Health And Family

A few words on the importance of oral health

Joy Angelica Subido, Joy Angelica Subido, Karla Alindahao - The Philippine Star

MANILA, Philippines - It isn’t an exaggeration to say that a visit to the dentist was akin to torture in the early 1970s. At a time when reliable high-speed drills were somewhat a rarity in smaller cities like Baguio where I grew up, having a cavity cleaned and filled was literally a head-jarring experience.  As a child, I remember focusing on a poster that was strategically placed opposite the dentist’s chair. It said, “Without teeth there can be no chewing. Without chewing there can be no nutrition. Without nutrition, there can be no health. Without health, what is life?” This was drilled like a mantra in my head as I tried to block the screeching sound of the dental drill and persevere through the pain.

With the preponderance of laser equipment, intraoral cameras and other hi- tech dental gadgets that make dental appointments practically pain-free, this generation has it easy when it comes to visits to the dentist. Thus, it’s surprising when we are confronted with statistics. “Nine out of 10 Filipinos suffer from dental caries,” says Dr. Jocelyn Tan, president of the University of the Philippines Dental Alumni Association (UPDAA). “The Philippines has the second worst rate of decayed, missing and filled teeth in all of Asia.”

Dr. Vicente Medina III, dean of the UP College of Dentistry, reveals even more disturbing statistics. “More than seven out of 10 Filipinos have never been to the dentist and 98 percent of children from ages three to five have early childhood caries,” he says. “This just goes to show that oral health is not a priority in the Philippines.”  Thus, there is a need to increase awareness on the importance of oral health and integrate it into primary health systems. “Oral hygiene is part of overall health because the body is an entire system, ” says Dr. Medina.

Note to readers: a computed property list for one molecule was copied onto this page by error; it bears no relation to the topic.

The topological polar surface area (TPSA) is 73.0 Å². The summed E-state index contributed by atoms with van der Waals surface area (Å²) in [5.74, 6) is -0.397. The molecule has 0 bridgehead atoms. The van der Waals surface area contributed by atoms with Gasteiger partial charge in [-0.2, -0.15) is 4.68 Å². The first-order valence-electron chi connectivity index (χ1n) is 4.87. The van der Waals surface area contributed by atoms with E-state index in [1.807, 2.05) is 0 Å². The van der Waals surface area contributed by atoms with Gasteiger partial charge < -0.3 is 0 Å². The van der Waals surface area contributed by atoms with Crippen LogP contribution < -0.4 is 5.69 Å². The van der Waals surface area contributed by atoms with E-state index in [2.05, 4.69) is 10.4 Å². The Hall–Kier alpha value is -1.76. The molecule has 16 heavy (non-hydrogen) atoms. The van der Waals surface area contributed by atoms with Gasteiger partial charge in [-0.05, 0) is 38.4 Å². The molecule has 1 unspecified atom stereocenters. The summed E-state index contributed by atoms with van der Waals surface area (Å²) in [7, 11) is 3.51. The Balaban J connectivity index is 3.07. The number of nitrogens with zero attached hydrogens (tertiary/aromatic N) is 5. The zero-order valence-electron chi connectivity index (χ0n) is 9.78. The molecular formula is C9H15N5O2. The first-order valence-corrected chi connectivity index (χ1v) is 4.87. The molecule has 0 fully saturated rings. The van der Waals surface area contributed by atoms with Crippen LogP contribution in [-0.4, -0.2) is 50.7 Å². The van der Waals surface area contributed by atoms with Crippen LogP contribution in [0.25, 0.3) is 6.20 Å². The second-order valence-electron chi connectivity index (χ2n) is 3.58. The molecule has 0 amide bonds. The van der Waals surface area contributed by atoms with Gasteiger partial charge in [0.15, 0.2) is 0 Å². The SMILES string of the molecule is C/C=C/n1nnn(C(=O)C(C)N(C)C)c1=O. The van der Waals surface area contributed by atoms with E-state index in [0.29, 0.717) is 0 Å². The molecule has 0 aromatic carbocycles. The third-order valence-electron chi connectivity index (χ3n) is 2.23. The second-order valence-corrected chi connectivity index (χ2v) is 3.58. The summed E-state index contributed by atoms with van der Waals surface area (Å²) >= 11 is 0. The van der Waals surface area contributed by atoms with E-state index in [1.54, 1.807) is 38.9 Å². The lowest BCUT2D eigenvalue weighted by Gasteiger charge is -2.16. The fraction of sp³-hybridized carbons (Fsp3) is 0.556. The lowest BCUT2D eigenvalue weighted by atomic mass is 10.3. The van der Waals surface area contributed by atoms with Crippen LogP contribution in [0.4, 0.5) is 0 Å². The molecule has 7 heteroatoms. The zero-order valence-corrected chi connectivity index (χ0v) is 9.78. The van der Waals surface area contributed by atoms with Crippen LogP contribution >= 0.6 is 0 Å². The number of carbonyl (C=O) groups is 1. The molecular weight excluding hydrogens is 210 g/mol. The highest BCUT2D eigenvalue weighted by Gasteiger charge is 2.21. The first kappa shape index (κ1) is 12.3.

Tooth decay increases the risk for certain heart conditions. It contributes to increased morbidity and mortality in patients with chronic kidney disease (CKD) and causes immune dysfunction, including defects in lymphocyte and monocyte function. Persons with tooth decay are prone to bacterial infections and malnutrition, while pregnant women with tooth decay have an increased risk for delivering underweight, pre-term babies.

 It is timely therefore that a program called “Smile Pilipinas” was launched by the UPDAA in partnership with global oral care brand Oral-B. “Our smiles are fundamental to our identity as Filipinos,” says Dr. Jocelyn Tan. “We need to establish a national framework of action for oral health, but oral care professionals cannot do it alone. We need the support and cooperation of everyone — the parents, the educators, and ordinary citizens. The Smile Pilipinas campaign seeks to increase awareness so that more Filipinos will be conscious about the importance of oral health. It hopes to bring oral health within reach of all Filipinos through increased financial support for dental health programs, upgrading of government dental health facilities, and expanded oral health education that will focus on disease prevention.

“This is a great opportunity for Oral-B to do something concrete about improving the quality of oral health in the Philippines,” says Suranjan Magesvaran, Procter & Gamble vice president, Home Products, Power and Oral Care, Asia , and Smile Pilipinas campaign partner. “The Filipinos’ smile is more than a smile. It demonstrates the resilience of a nation.”

Brushing the teeth is basic for good oral hygiene.  And as it is with all matters pertaining to health, prevention is worth a pound of cure when it comes to oral health.


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